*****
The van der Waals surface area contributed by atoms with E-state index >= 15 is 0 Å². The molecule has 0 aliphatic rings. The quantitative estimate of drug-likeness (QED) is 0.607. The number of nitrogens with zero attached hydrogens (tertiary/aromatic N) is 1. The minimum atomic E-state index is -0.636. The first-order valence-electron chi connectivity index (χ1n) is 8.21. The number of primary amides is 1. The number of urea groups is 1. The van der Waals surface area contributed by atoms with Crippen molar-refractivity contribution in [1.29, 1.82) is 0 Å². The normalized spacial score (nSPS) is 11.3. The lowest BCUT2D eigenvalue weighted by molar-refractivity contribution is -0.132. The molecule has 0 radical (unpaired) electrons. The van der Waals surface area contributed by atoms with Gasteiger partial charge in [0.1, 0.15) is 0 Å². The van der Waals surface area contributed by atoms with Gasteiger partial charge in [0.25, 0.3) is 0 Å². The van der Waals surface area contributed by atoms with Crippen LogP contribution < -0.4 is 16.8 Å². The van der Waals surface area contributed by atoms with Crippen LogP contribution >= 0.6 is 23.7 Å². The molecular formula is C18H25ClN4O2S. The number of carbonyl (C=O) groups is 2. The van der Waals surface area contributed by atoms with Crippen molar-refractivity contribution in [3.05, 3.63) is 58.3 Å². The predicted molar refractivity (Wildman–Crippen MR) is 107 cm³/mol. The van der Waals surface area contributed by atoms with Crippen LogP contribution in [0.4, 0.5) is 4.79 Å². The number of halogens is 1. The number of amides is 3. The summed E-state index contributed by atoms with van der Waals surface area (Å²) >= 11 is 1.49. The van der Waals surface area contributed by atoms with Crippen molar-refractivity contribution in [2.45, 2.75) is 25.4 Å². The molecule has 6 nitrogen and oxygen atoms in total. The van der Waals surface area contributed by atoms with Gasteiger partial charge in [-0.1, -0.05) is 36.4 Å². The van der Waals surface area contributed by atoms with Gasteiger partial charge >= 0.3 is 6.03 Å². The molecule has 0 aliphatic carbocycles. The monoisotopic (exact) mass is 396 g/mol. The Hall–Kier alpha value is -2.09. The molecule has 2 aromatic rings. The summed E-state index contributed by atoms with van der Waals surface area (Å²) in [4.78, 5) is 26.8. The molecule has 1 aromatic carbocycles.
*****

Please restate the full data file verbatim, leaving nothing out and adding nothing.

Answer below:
The van der Waals surface area contributed by atoms with E-state index >= 15 is 0 Å². The molecule has 0 aliphatic rings. The quantitative estimate of drug-likeness (QED) is 0.607. The number of nitrogens with zero attached hydrogens (tertiary/aromatic N) is 1. The minimum atomic E-state index is -0.636. The first-order valence-electron chi connectivity index (χ1n) is 8.21. The number of primary amides is 1. The number of urea groups is 1. The van der Waals surface area contributed by atoms with Crippen molar-refractivity contribution in [1.29, 1.82) is 0 Å². The normalized spacial score (nSPS) is 11.3. The lowest BCUT2D eigenvalue weighted by molar-refractivity contribution is -0.132. The molecule has 0 radical (unpaired) electrons. The van der Waals surface area contributed by atoms with Gasteiger partial charge in [0.1, 0.15) is 0 Å². The van der Waals surface area contributed by atoms with Gasteiger partial charge in [0.25, 0.3) is 0 Å². The van der Waals surface area contributed by atoms with Crippen LogP contribution < -0.4 is 16.8 Å². The van der Waals surface area contributed by atoms with Crippen LogP contribution >= 0.6 is 23.7 Å². The molecular formula is C18H25ClN4O2S. The number of carbonyl (C=O) groups is 2. The van der Waals surface area contributed by atoms with Crippen molar-refractivity contribution in [3.05, 3.63) is 58.3 Å². The predicted molar refractivity (Wildman–Crippen MR) is 107 cm³/mol. The van der Waals surface area contributed by atoms with Crippen LogP contribution in [0.4, 0.5) is 4.79 Å². The number of halogens is 1. The number of amides is 3. The summed E-state index contributed by atoms with van der Waals surface area (Å²) >= 11 is 1.49. The van der Waals surface area contributed by atoms with Crippen molar-refractivity contribution in [2.45, 2.75) is 25.4 Å². The molecule has 6 nitrogen and oxygen atoms in total. The van der Waals surface area contributed by atoms with Gasteiger partial charge in [-0.1, -0.05) is 36.4 Å². The van der Waals surface area contributed by atoms with Gasteiger partial charge >= 0.3 is 6.03 Å². The molecule has 0 aliphatic carbocycles. The monoisotopic (exact) mass is 396 g/mol. The Hall–Kier alpha value is -2.09. The molecule has 2 aromatic rings. The summed E-state index contributed by atoms with van der Waals surface area (Å²) in [4.78, 5) is 26.8. The molecule has 1 aromatic carbocycles.